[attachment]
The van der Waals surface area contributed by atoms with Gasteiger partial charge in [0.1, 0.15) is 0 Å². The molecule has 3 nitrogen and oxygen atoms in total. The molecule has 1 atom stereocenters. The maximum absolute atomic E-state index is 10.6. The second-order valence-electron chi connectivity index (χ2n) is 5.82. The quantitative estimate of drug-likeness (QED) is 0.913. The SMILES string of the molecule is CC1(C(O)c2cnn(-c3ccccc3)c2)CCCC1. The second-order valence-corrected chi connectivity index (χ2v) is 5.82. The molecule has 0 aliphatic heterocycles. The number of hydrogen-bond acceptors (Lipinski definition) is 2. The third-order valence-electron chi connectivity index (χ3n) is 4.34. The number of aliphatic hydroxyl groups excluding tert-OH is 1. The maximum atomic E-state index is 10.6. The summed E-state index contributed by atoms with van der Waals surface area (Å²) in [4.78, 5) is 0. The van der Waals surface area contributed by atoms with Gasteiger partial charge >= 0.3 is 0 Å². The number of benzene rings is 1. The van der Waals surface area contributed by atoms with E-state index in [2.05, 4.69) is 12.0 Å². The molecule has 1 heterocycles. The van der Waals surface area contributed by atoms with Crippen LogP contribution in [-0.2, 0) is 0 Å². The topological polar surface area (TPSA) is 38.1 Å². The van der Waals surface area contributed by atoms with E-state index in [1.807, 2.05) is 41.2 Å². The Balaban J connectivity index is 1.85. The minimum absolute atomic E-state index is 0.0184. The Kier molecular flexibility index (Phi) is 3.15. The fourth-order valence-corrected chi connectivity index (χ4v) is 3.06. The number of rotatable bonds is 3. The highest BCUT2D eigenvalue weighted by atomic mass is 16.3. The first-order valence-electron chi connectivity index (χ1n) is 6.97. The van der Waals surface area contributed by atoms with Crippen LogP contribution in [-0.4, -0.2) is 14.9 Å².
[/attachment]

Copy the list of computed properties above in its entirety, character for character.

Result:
The van der Waals surface area contributed by atoms with Gasteiger partial charge in [0.1, 0.15) is 0 Å². The molecule has 3 nitrogen and oxygen atoms in total. The molecule has 1 atom stereocenters. The maximum absolute atomic E-state index is 10.6. The second-order valence-electron chi connectivity index (χ2n) is 5.82. The quantitative estimate of drug-likeness (QED) is 0.913. The SMILES string of the molecule is CC1(C(O)c2cnn(-c3ccccc3)c2)CCCC1. The second-order valence-corrected chi connectivity index (χ2v) is 5.82. The molecule has 0 aliphatic heterocycles. The number of hydrogen-bond acceptors (Lipinski definition) is 2. The third-order valence-electron chi connectivity index (χ3n) is 4.34. The number of aliphatic hydroxyl groups excluding tert-OH is 1. The maximum atomic E-state index is 10.6. The summed E-state index contributed by atoms with van der Waals surface area (Å²) in [4.78, 5) is 0. The van der Waals surface area contributed by atoms with Gasteiger partial charge >= 0.3 is 0 Å². The number of benzene rings is 1. The van der Waals surface area contributed by atoms with E-state index in [2.05, 4.69) is 12.0 Å². The molecule has 1 heterocycles. The van der Waals surface area contributed by atoms with Crippen LogP contribution in [-0.2, 0) is 0 Å². The topological polar surface area (TPSA) is 38.1 Å². The van der Waals surface area contributed by atoms with E-state index in [1.807, 2.05) is 41.2 Å². The Balaban J connectivity index is 1.85. The minimum absolute atomic E-state index is 0.0184. The Kier molecular flexibility index (Phi) is 3.15. The fourth-order valence-corrected chi connectivity index (χ4v) is 3.06. The number of rotatable bonds is 3. The highest BCUT2D eigenvalue weighted by atomic mass is 16.3. The first-order valence-electron chi connectivity index (χ1n) is 6.97. The van der Waals surface area contributed by atoms with Crippen LogP contribution in [-0.4, -0.2) is 14.9 Å².